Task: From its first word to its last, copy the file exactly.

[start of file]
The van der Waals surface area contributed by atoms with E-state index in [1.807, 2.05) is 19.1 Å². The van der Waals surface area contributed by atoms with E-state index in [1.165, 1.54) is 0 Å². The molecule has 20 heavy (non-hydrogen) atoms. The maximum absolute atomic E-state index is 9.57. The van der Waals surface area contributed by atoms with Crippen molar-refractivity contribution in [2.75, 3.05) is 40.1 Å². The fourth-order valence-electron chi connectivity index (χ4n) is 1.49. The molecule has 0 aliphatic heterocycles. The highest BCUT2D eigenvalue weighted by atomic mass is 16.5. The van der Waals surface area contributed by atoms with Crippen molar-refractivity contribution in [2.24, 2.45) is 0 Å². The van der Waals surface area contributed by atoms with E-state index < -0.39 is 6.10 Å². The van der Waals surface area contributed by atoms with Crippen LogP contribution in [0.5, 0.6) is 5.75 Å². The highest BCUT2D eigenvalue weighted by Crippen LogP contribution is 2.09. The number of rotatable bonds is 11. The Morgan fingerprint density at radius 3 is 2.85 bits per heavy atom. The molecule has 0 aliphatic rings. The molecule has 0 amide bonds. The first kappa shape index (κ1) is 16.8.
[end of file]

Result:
The van der Waals surface area contributed by atoms with E-state index in [1.807, 2.05) is 19.1 Å². The van der Waals surface area contributed by atoms with E-state index in [1.165, 1.54) is 0 Å². The molecule has 20 heavy (non-hydrogen) atoms. The maximum absolute atomic E-state index is 9.57. The van der Waals surface area contributed by atoms with Crippen molar-refractivity contribution in [2.75, 3.05) is 40.1 Å². The fourth-order valence-electron chi connectivity index (χ4n) is 1.49. The molecule has 0 aliphatic heterocycles. The highest BCUT2D eigenvalue weighted by atomic mass is 16.5. The van der Waals surface area contributed by atoms with Crippen molar-refractivity contribution in [2.24, 2.45) is 0 Å². The van der Waals surface area contributed by atoms with E-state index < -0.39 is 6.10 Å². The van der Waals surface area contributed by atoms with Crippen LogP contribution in [0.5, 0.6) is 5.75 Å². The highest BCUT2D eigenvalue weighted by Crippen LogP contribution is 2.09. The number of rotatable bonds is 11. The Morgan fingerprint density at radius 3 is 2.85 bits per heavy atom. The molecule has 0 aliphatic rings. The molecule has 0 amide bonds. The first kappa shape index (κ1) is 16.8.